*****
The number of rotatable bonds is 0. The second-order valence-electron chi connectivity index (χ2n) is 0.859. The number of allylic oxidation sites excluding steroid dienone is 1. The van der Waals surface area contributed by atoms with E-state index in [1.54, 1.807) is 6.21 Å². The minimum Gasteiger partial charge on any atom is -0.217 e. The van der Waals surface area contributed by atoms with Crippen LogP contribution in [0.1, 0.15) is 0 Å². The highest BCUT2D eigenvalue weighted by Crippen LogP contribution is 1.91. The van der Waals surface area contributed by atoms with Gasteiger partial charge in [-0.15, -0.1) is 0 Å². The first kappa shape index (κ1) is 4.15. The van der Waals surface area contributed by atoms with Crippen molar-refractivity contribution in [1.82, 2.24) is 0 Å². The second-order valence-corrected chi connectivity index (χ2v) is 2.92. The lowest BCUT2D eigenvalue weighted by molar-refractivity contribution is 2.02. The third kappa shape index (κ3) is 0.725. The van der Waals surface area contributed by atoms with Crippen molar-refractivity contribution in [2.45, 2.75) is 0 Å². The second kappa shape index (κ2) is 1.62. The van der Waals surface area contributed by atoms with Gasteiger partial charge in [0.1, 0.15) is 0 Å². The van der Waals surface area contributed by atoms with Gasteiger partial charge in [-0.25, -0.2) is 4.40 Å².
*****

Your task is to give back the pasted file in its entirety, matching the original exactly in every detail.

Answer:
The number of rotatable bonds is 0. The second-order valence-electron chi connectivity index (χ2n) is 0.859. The number of allylic oxidation sites excluding steroid dienone is 1. The van der Waals surface area contributed by atoms with E-state index in [1.54, 1.807) is 6.21 Å². The minimum Gasteiger partial charge on any atom is -0.217 e. The van der Waals surface area contributed by atoms with Crippen LogP contribution in [0.1, 0.15) is 0 Å². The highest BCUT2D eigenvalue weighted by Crippen LogP contribution is 1.91. The van der Waals surface area contributed by atoms with Gasteiger partial charge in [-0.15, -0.1) is 0 Å². The first kappa shape index (κ1) is 4.15. The van der Waals surface area contributed by atoms with Crippen molar-refractivity contribution in [1.82, 2.24) is 0 Å². The second-order valence-corrected chi connectivity index (χ2v) is 2.92. The lowest BCUT2D eigenvalue weighted by molar-refractivity contribution is 2.02. The third kappa shape index (κ3) is 0.725. The van der Waals surface area contributed by atoms with Crippen molar-refractivity contribution in [2.45, 2.75) is 0 Å². The second kappa shape index (κ2) is 1.62. The van der Waals surface area contributed by atoms with Gasteiger partial charge in [0.1, 0.15) is 0 Å². The van der Waals surface area contributed by atoms with Gasteiger partial charge in [-0.25, -0.2) is 4.40 Å².